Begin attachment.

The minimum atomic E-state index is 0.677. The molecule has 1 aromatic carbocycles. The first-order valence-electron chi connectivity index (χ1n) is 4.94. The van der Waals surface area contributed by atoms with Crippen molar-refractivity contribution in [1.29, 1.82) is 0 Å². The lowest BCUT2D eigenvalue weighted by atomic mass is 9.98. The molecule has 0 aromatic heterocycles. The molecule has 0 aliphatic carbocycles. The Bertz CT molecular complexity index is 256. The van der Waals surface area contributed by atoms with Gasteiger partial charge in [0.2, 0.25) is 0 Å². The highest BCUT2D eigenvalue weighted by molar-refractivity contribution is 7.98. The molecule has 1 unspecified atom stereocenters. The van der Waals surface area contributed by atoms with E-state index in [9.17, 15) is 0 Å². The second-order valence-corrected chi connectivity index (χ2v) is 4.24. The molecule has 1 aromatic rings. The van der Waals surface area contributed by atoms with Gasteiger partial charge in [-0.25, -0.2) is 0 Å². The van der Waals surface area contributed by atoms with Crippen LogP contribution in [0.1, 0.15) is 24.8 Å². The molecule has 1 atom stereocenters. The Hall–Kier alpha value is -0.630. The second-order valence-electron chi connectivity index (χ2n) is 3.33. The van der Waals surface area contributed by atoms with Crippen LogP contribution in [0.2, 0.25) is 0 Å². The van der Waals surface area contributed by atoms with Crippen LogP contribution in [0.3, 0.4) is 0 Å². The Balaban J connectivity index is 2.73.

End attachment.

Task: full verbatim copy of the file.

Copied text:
The minimum atomic E-state index is 0.677. The molecule has 1 aromatic carbocycles. The first-order valence-electron chi connectivity index (χ1n) is 4.94. The van der Waals surface area contributed by atoms with Crippen molar-refractivity contribution in [1.29, 1.82) is 0 Å². The lowest BCUT2D eigenvalue weighted by atomic mass is 9.98. The molecule has 0 aromatic heterocycles. The molecule has 0 aliphatic carbocycles. The Bertz CT molecular complexity index is 256. The van der Waals surface area contributed by atoms with Gasteiger partial charge in [0.2, 0.25) is 0 Å². The highest BCUT2D eigenvalue weighted by molar-refractivity contribution is 7.98. The molecule has 1 unspecified atom stereocenters. The van der Waals surface area contributed by atoms with E-state index in [9.17, 15) is 0 Å². The second-order valence-corrected chi connectivity index (χ2v) is 4.24. The molecule has 1 aromatic rings. The van der Waals surface area contributed by atoms with Gasteiger partial charge in [-0.25, -0.2) is 0 Å². The van der Waals surface area contributed by atoms with Crippen LogP contribution in [0.1, 0.15) is 24.8 Å². The molecule has 1 atom stereocenters. The Hall–Kier alpha value is -0.630. The second-order valence-electron chi connectivity index (χ2n) is 3.33. The van der Waals surface area contributed by atoms with Crippen LogP contribution in [0.2, 0.25) is 0 Å². The van der Waals surface area contributed by atoms with Crippen LogP contribution in [0.3, 0.4) is 0 Å². The Balaban J connectivity index is 2.73.